Spurs beat West Ham 4-0 at White Hart Lane on March 9 last year and the victory over Middlesbrough took Redknapp's side into 13th place. And a win at Sunderland on Saturday - the only Premier League fixture of FA Cup weekend - would take them into the top half of the table.
But Redknapp warned: 'It pushes us up the table a bit, but it's still tight and I think there are 12 teams fighting it out. That's 10 points for our last five games and if we averaged two points from every game for the whole season we would be flying.
'The win over Middlesbrough was massive because we have some tough away games coming up, against Sunderland and Aston Villa, and we've still got to play Chelsea at home as well. We needed to put another three points on the board.'
Under Redknapp, Spurs have lost just one home game out of 16 in all competitions and he said: 'Three more wins should be enough for us, but it's so close. Even Fulham aren't totally out of it and anyone can have a run.'
The one-sided victory highlighted the continued improvement in Aaron Lennon, who will have caught the eye of watching England manager Fabio Capello with two goals.
Redknapp added: 'Aaron Lennon is in fantastic form, he is flying at the moment. Fabio saw him at Wembley and will have seen him again, and he must have a good chance of getting in the next squad.
'He is still only a kid and he needs to work on his game. He has lightening pace and he is taking things in and learning. His final ball still needs to improve.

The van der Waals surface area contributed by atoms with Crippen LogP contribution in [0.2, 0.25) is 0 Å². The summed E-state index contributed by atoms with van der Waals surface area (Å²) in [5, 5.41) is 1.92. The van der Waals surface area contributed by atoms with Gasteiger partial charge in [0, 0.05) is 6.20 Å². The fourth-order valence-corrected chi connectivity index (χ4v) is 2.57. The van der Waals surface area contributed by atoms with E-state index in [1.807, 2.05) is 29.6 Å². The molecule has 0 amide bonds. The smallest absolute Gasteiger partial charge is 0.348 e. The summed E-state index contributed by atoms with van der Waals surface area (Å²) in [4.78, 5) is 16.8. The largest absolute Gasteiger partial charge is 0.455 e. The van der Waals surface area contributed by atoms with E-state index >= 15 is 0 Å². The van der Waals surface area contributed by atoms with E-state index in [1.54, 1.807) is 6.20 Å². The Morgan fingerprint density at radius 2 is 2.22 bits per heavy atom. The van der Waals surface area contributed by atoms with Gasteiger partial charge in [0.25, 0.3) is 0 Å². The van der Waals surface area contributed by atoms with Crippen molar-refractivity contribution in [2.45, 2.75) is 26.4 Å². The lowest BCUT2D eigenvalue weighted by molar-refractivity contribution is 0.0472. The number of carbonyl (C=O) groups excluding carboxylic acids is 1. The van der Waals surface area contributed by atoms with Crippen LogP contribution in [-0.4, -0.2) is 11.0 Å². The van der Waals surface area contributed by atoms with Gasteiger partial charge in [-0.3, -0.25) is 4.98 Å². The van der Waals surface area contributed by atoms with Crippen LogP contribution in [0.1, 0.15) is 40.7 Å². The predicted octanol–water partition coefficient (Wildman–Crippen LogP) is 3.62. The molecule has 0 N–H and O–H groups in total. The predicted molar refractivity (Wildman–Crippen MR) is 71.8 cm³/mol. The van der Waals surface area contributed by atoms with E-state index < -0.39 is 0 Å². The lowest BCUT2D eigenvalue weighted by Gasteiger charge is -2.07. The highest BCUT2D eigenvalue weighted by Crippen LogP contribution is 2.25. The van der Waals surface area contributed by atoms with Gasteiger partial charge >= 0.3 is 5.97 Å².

'I talk to Aaron about his game. He has to learn to run for other people as well as himself, but he is improving.
'His little legs were still going, despite running himself into the ground at Wembley.'
But while Spurs were celebrating Middlesbrough were left to contemplate a worrying end to the season.
Despite beating Liverpool 2-0 at the weekend they dropped to 19th last night, having lost their seventh away game in succession and manager Gareth Southgate was honest in defeat.
'I thought we were poor defensively. The goals we conceded were very,
very poor,' he said. 'It was an open game of football and that is exactly what we didn't want because Spurs have better footballers than we do. Once we went behind we had to stay in the game and we didn't manage to do that.
'We came here in good spirits and, possibly, we were too buoyant after the Liverpool win. It was a big blow, but we've had plenty of those and it's how we respond now. We have got to make sure we don't get too emotionally carried away.
'If anybody in the dressing room thought we had turned the corner, then this was a wake up call for them. But in the long run it might do us good because there are still lots of matches left that we can win.'